Defra secretary Michael Gove has reaffirmed his pledge to protect British farm standards after the UK leaves the European Union.
Speaking at the NFU annual conference, Mr Gove said the UK’s high standards would not be compromised “in pursuit of trade deals” after Brexit.
The government would work with the sector to enhance food standards even further, he told delegates at the Birmingham ICC on Tuesday (19 February).
This include working with the NFU to build a consensus around how to uphold high standards on the environment, food safety and animal welfare outside the EU.
Commission of experts
Mr Gove’s comments came after NFU president Minette Batters called on the government to convene a commission of experts to help maintain food standards after Brexit.
The union has repeatedly warned that UK farmers and consumers must not be undermined by a flood of food imports produced using methods that would be illegal in the UK.
Mr Gove stopped short of saying that a commission on food standards would be convened – but suggested that the idea had merit.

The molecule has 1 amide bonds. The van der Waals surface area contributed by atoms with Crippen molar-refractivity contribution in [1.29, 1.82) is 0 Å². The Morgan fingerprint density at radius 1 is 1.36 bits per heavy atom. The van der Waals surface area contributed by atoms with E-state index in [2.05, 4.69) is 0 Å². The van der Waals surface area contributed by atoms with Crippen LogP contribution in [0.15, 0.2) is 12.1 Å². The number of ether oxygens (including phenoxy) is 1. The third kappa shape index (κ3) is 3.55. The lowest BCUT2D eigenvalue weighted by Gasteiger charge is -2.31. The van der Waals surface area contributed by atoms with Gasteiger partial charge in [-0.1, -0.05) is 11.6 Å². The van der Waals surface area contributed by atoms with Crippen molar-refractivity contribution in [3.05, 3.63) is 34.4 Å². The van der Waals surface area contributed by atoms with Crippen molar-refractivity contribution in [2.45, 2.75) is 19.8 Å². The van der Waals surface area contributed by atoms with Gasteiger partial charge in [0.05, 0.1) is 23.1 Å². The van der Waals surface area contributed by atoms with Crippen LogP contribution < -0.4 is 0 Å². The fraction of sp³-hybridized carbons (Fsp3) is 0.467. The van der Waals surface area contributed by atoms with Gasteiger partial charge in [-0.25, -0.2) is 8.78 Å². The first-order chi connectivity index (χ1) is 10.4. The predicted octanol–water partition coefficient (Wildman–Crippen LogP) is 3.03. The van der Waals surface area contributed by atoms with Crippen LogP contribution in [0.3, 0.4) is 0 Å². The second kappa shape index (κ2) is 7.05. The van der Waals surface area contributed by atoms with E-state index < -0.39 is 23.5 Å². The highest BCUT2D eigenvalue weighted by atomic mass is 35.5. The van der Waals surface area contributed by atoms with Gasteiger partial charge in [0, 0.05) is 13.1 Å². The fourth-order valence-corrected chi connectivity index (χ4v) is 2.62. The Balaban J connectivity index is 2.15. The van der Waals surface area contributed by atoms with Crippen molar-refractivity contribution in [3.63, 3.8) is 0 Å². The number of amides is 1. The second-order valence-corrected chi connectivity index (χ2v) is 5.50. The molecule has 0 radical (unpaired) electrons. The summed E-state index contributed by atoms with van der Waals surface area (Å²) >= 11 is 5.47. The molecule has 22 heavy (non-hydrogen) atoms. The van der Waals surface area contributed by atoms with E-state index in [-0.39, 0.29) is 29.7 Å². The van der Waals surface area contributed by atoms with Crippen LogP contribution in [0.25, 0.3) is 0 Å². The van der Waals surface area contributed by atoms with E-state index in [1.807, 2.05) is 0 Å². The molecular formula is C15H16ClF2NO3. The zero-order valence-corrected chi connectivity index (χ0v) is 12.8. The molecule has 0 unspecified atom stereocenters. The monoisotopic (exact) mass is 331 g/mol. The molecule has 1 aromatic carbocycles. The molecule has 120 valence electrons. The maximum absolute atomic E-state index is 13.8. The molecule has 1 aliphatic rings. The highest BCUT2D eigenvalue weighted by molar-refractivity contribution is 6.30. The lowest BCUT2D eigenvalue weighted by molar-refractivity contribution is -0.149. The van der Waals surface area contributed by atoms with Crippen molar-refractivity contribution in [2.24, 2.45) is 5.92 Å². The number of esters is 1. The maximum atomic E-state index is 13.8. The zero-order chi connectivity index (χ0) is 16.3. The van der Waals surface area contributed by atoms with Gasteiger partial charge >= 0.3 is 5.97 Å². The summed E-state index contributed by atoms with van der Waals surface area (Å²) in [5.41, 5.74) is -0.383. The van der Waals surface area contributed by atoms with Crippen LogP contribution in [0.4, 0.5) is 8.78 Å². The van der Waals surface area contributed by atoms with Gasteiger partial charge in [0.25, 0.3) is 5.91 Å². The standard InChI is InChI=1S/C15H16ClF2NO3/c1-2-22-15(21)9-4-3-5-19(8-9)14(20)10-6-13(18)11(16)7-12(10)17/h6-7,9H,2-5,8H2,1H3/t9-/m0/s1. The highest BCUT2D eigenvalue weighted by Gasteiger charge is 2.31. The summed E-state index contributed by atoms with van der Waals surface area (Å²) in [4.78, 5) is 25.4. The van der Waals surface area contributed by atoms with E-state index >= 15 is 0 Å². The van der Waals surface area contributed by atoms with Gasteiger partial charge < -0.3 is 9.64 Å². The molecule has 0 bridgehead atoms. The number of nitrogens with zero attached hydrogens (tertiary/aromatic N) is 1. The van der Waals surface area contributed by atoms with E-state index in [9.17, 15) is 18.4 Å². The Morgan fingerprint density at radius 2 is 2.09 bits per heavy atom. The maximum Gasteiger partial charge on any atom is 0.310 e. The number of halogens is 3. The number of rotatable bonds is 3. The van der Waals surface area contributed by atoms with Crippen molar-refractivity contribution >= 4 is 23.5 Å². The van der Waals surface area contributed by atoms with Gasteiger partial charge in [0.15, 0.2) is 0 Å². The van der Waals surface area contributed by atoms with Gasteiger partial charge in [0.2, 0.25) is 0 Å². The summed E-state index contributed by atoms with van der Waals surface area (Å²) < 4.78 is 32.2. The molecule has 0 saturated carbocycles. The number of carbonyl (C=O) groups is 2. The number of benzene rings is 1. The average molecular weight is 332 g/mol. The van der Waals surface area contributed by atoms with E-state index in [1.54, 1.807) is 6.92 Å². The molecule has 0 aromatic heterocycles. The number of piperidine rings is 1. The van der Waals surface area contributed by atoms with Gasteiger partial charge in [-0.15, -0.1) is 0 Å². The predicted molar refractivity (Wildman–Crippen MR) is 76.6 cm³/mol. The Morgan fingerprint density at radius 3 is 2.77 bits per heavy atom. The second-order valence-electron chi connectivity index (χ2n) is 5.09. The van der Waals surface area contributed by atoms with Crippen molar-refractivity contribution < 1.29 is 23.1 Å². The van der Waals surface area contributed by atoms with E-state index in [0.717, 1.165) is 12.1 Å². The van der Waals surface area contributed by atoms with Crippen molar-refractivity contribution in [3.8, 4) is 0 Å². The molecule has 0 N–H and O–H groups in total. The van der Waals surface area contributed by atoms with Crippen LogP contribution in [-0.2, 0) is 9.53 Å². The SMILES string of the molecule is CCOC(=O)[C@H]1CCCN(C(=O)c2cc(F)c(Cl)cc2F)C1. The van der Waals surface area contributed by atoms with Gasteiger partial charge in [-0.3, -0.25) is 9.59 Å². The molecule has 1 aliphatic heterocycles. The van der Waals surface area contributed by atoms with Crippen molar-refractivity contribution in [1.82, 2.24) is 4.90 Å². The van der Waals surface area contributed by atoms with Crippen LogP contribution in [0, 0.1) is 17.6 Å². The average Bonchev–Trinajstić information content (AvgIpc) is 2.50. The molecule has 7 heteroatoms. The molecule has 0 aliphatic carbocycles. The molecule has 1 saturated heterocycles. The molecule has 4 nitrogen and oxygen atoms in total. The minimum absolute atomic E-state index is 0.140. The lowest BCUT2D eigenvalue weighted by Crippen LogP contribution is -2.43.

“That is why I welcome Minette’s call to establish a Commission to examine how we can maintain high standards,” he said.
“This is an idea that has a number of merits and we will be giving it full consideration.”
‘No competitive disadvantage’
The needs of British farmers and food producers would be taken into account to minimise the risk of being left at a “competitive disadvantage”, said Mr Gove.
And he pledged to “use the tools” at the government’s disposal to make sure food standards and the farming sector are protected.
The Agriculture Bill will create new powers to improve the functioning of the supply chain, support farmers through volatile times and safeguard producer organisations, said Mr Gove.
He added: “We are in discussion about how to go further to support sustainable food production and protect our high standards in a competitive trading environment.
“We have been clear that we will not lower our standards in pursuit of trade deals.
“We will use the tools we have at our disposal – tariffs, quotas and legislation – to make sure standards are protected and you are not left at a competitive disadvantage.”